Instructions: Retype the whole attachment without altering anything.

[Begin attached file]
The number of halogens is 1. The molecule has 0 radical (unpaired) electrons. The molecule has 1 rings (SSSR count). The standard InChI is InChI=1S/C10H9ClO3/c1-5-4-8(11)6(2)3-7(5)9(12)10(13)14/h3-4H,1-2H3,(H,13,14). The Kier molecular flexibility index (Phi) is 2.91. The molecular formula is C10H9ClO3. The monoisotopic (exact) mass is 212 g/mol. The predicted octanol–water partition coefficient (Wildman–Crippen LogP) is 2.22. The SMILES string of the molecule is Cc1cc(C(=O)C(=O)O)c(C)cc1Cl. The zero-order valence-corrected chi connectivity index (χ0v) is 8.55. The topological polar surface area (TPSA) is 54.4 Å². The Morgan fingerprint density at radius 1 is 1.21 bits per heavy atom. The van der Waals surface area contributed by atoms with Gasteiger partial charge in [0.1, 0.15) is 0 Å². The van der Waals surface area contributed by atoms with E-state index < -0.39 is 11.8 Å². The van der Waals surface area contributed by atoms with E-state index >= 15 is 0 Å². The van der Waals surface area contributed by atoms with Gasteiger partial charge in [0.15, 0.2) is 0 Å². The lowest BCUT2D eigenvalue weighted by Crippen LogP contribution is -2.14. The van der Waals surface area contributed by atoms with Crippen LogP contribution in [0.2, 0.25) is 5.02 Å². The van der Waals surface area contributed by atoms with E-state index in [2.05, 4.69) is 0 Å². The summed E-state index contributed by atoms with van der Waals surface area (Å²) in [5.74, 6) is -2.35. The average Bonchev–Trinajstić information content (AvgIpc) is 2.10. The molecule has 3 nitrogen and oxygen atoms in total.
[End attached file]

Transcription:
The number of halogens is 1. The molecule has 0 radical (unpaired) electrons. The molecule has 1 rings (SSSR count). The standard InChI is InChI=1S/C10H9ClO3/c1-5-4-8(11)6(2)3-7(5)9(12)10(13)14/h3-4H,1-2H3,(H,13,14). The Kier molecular flexibility index (Phi) is 2.91. The molecular formula is C10H9ClO3. The monoisotopic (exact) mass is 212 g/mol. The predicted octanol–water partition coefficient (Wildman–Crippen LogP) is 2.22. The SMILES string of the molecule is Cc1cc(C(=O)C(=O)O)c(C)cc1Cl. The zero-order valence-corrected chi connectivity index (χ0v) is 8.55. The topological polar surface area (TPSA) is 54.4 Å². The Morgan fingerprint density at radius 1 is 1.21 bits per heavy atom. The van der Waals surface area contributed by atoms with Gasteiger partial charge in [0.1, 0.15) is 0 Å². The van der Waals surface area contributed by atoms with E-state index < -0.39 is 11.8 Å². The van der Waals surface area contributed by atoms with E-state index >= 15 is 0 Å². The van der Waals surface area contributed by atoms with Gasteiger partial charge in [0.15, 0.2) is 0 Å². The lowest BCUT2D eigenvalue weighted by Crippen LogP contribution is -2.14. The van der Waals surface area contributed by atoms with Crippen LogP contribution in [0.2, 0.25) is 5.02 Å². The van der Waals surface area contributed by atoms with E-state index in [2.05, 4.69) is 0 Å². The summed E-state index contributed by atoms with van der Waals surface area (Å²) in [5.74, 6) is -2.35. The average Bonchev–Trinajstić information content (AvgIpc) is 2.10. The molecule has 3 nitrogen and oxygen atoms in total.